AN article in The Hot Press in 1994 saw journalist John Whelan give a dashing account of his time among the Rainbow People gathering in former Yugoslavia. He spoke of digging latrines, campfire sing-alongs and a fierce ecological sensibility that sometimes superseded practical considerations.
Those experiences, as well as those from the Rainbow gathering the previous year in the Slieve Bloom Mountains, are poured into this breezy and undulating modern fable that encourages the imagination to laugh. Writing under the nom de plume Johnny Renko, The Buddha of Ballyhuppahaun sees the journalist and Labour candidate for Laois/Offaly subtly set to work on the conscience.
Whelan is initially cryptic, warping time spheres, geographical settings and cultural references. We are introduced to the titular Buddha and his sidekick Dodo. Both are wanderers, philosophising away heartily with an assortment of characters on everything from food to surfing to GAA. They join up with a merry band of Rainbow People, each colourfully and exhaustingly catalogued to evoke a sense of variety.
The story winds around to a great mission facing the Buddha. The nemesis of all he and his community cherish is mounting a war to seize hold of fresh drinking water resources. The Dong, as Whelan names him, represents "the man", hungry for power and willing to plunder Mother Nature in pursuit of it. The author uses Orwellian undertones in depicting what is at stake should the Buddha fail to thwart the enemy and the earth deteriorate into "the littered Dongdom".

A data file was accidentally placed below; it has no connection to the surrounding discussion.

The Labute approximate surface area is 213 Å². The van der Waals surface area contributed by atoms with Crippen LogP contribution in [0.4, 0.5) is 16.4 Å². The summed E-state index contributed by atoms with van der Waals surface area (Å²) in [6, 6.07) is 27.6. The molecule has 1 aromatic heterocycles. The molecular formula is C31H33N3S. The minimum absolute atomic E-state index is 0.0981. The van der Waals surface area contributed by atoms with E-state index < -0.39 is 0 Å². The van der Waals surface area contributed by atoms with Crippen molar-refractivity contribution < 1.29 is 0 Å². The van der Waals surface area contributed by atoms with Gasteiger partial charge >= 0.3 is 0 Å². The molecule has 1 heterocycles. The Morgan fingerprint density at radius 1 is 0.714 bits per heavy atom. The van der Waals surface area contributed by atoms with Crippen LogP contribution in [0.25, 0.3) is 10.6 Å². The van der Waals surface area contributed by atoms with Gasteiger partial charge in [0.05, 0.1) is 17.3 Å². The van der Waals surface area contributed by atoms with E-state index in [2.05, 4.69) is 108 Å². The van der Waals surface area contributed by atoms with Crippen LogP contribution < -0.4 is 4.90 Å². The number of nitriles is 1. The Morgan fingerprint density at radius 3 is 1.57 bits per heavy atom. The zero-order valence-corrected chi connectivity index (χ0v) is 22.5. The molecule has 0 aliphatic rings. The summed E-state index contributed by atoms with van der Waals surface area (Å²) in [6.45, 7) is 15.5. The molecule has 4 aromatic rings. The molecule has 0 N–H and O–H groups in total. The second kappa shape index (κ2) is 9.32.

This is all for our education, but obliquely so. A foreword by Professor Jim Whelan explains that a combination of a rising population, peak oil and limiting water resources is a very real equation that is "not even decades away".
We may know all this, but Whelan has a fresh and engaging approach to getting the message through. He veils the Earth's plight in spiritual and mythological layers. By crashing Eastern philosophy into references to X Factor, Woody Allen and rock 'n' roll, Whelan asks the mind to break into a canter rather than passively read a story. The reader must dwell on and decode the symbols and signifiers, and moments for you to stop and do so are provided. This is a fable, after all, and to move minds, Whelan first gets the imagination grooving. He is a playful and musical storyteller, prone to bouts of rampant alliteration and lexical mischief.
As Renko would probably phrase it, the way to get people to see sense is through the senses, most of which are encouraged to fire off regularly throughout the text. Surfing, a major passion for author and protagonist, is poetically painted, the prose flowing and tumbling as rhythmically as his beloved waves.
Despite its breadth of palette, mentions of Jackie Healy-Rae, Sean Og O hAilpin and the odd cupla focal make this an essentially Irish affair. You can't help but feel, however, that Whelan, Renko and the Buddha could herald a new way for literature to call our inner eco-warrior to arms.
Sunday Indo Living